Here is a specific example to put things in perspective. According to water use data from the Lower Colorado River Authority, over the last five years (2009-13), the annual average evaporation from five of the Highland Lakes on the Colorado River (Lake Buchanan, Inks Lake, Lake LBJ, Lake Marble Falls, and Lake Travis), was a tad more than 159,000 acre-feet (nearly 52 billion gallons). That’s equal to 97% of the City of Austin’s total average annual use during that same period; uses that include municipal, commercial, and energy generation. In other words, the same amount of water has been lost to evaporation each year as is used annually by the 11th largest city in the US. During the record-breaking year of 2011, evaporation from those reservoirs was 25% higher than Austin’s total use. In 2011, if somehow the water lost to evaporation from the Highland Lakes was instead sent downstream, the record-low freshwater inflow volume to Matagorda Bay would have nearly doubled, and perhaps offset some of the drought-induced damage to Texas’ oyster reefs. That volume might have been enough to sustain the oyster reefs and the economy that depends on them, and avoid the high levels of parasites and disease infection due to high bay salinities resulting from low inflows.
Unfortunately, Texas water planners envision even more reliance on man-made surface water reservoirs. For example, the 2012 State Water Plan includes Cedar Ridge Reservoir—a recommended dam/reservoir project near Abilene on the Clear Fork of the Brazos River (in region 408 of Figure 2). Figure 3 illustrates the deleterious impacts of evaporation on a potential reservoir at this location. This figure compares the fate of all water that could be captured in this reservoir based on a long-term simulation with a Water Availability Model (WAM) for the Brazos River Basin. The WAMs, available for all Texas rivers, simulate the storage, water level, and evaporation of existing and planned reservoirs if the actual weather and stream flows of the historical period were to repeat. This particular WAM has been updated to cover the period 1940-2006. For this proposed new dam / reservoir project, of the captured water, a whopping 41% would be lost to evaporation over the long-term. The water that would be lost to evaporation represents a permanent loss from the river system that is no longer available for either human use or maintenance of fish and wildlife resources. Nearby tributaries of the Brazos River already have fish species that were recently added to the Federal endangered species list.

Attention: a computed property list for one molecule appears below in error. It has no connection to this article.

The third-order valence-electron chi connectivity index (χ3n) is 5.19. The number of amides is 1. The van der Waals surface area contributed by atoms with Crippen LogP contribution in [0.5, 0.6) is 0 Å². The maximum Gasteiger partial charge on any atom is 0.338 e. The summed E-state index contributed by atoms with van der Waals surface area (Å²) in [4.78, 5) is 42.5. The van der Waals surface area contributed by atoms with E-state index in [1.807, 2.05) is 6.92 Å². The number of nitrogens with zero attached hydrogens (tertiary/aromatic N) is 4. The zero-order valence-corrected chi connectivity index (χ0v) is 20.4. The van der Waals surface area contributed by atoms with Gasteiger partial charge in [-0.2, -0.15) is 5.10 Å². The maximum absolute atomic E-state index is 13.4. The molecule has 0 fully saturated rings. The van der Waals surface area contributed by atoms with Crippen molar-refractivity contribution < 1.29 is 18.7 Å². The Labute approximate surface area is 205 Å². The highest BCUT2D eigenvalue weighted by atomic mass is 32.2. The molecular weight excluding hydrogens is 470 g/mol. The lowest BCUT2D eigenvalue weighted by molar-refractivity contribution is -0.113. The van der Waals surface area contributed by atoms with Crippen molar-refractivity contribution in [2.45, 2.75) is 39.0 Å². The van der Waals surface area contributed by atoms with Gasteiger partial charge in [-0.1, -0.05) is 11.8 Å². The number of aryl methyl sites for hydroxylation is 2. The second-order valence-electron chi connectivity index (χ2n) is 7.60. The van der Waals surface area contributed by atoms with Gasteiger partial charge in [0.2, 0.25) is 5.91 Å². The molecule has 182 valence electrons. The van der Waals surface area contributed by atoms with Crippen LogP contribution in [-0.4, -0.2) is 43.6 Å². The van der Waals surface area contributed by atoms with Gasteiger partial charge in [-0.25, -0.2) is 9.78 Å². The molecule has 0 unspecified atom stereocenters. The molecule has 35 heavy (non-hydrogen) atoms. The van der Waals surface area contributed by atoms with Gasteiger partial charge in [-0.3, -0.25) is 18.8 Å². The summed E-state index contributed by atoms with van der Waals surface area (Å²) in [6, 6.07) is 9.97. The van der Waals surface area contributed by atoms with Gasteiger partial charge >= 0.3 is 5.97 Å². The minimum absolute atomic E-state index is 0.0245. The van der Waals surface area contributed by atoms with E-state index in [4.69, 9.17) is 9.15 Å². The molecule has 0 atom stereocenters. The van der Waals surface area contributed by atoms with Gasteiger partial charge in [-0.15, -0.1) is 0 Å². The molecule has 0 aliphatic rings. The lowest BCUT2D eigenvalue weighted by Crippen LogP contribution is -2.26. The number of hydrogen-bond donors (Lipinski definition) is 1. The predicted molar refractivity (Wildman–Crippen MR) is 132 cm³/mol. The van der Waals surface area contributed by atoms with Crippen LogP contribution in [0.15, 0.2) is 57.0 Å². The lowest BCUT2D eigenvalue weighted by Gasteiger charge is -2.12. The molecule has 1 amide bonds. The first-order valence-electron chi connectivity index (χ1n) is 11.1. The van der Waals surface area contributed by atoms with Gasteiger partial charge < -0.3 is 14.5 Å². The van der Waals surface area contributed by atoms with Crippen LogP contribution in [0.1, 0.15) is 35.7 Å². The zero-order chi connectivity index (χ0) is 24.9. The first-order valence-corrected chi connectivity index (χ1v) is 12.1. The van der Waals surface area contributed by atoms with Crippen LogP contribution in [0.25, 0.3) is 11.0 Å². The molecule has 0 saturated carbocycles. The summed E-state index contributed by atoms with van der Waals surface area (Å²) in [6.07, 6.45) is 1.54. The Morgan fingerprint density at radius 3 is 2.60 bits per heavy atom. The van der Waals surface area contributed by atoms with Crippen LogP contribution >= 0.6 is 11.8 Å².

Of course, our concerns about these large losses of water due to evaporation, the wisdom of surface water reservoirs generally, and the wildlife impacts of these choices, are all shaped by the experience of the severe drought most of Texas has endured of late. Maybe we are just all bent-out-of-shape by the drought; it’ll break and things will return to normal – right? That’s not what climate scientist are warning us about the future – more on that in my next installment.